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Is Microsoft bringing CRM to the masses?

CRM should fit how people work, not the other way around, Microsoft's Brad Wilson says.

The customer is king, or so the old saying goes. It's a very popular claim in the CRM sector, which has moved from being the preserve of giants to a free-for-all.

With market leader Siebel Systems losing customers in droves and grasping the security of Oracle ownership, the stage looked set for upstart on-demand player Salesforce.com to sweep the field. Not any more. Next month, Microsoft's CRM 3.0 will hit office desks, backed by the resources and expertise of IT's biggest player.

The man in charge of Microsoft's CRM business unit believes that, until now, CRM--short for customer relationship management--has been too expensive and overcomplicated (think Siebel) or too simplistic and restrictive (think Salesforce). Brad Wilson argues that a combination of simplicity and industry standard software will suit users of all shapes and sizes. That, he says, is the key to success: Instead of forcing users into business models restricted by the vendors, give them the freedom to use the ones they already know.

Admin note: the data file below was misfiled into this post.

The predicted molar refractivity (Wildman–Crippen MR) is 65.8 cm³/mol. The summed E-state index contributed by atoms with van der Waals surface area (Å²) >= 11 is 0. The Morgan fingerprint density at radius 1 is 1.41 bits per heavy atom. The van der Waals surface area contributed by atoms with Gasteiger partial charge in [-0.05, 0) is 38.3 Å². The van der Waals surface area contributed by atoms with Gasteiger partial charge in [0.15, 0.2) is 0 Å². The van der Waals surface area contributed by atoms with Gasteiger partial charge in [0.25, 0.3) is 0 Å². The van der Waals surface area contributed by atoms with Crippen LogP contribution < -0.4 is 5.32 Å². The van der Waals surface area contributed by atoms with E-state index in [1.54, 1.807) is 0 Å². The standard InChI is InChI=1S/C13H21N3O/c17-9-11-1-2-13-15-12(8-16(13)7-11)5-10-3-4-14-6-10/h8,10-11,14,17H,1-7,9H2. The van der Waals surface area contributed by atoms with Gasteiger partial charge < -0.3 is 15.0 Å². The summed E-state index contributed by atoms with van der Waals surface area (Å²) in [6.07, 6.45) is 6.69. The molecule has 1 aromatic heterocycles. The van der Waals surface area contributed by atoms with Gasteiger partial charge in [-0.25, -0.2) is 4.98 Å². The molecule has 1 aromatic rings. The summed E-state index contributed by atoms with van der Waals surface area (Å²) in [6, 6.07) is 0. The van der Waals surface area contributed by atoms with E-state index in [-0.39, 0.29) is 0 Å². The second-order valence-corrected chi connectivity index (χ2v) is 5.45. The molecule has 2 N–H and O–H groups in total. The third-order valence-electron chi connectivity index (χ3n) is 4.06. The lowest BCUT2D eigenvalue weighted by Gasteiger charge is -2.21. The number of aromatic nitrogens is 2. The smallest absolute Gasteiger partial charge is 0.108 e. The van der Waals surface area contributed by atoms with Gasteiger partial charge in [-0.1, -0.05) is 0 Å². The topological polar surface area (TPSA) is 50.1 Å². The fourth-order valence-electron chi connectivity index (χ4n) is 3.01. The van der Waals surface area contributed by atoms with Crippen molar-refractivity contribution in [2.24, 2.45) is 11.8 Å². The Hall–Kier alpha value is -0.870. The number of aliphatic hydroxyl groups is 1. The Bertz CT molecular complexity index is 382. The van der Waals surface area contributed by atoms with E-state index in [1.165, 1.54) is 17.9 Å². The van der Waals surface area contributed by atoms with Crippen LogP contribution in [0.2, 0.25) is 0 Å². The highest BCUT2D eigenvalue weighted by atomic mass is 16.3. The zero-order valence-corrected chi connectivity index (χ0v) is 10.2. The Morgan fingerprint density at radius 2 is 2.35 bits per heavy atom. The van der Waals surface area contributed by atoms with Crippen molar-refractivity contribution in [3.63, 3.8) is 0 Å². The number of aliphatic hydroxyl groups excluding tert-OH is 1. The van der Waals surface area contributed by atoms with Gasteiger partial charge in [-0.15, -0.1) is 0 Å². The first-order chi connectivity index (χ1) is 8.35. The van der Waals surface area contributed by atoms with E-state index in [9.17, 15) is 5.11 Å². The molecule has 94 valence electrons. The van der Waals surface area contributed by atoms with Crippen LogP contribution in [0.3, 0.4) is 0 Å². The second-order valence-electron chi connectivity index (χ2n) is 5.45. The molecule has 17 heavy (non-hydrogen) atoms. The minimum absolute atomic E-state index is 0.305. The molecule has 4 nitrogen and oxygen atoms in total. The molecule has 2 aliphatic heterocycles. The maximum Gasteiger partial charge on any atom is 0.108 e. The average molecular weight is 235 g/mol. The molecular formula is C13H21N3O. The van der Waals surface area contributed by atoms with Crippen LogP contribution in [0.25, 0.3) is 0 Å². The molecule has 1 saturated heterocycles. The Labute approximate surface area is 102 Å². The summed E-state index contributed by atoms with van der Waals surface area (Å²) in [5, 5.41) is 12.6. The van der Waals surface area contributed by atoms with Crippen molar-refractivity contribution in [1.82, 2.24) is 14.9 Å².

It sounds like "CRM for the rest of us," so ZDNet UK talked to Wilson to find out.

Q: You finished CRM 3.0 early?
Wilson: Yes, we were going to make it generally available in the first quarter of next year, but now we will be releasing it in early December. We have had a tremendous amount of general anticipation around this and between October and November, we will have reached between three and four thousand partners and given them a full day's training on Microsoft CRM 3.0.

Did you decide to bring out the CRM tool early to take advantage of the situation at Siebel?
Wilson: Not at all. Our development time schedules are independent of external events like that. We finished principal coding back in May. We had a very strong hunch we would ship early, but we didn't want to miss that expectation. But the Siebel acquisition has caused a lot of people to rethink their CRM strategy, and that has created opportunities for us to engage in discussions with clients around what they are doing going forward.

Are you ready to announce some of the strategy around the product, for example, in terms of pricing?
Wilson: We have not announced pricing, but for this edition we will have a small business edition, which is prepackaged for Microsoft Small Business Server. We will also have a Professional Edition, which is geared for midsize and enterprise organizations--for more complex IT environments.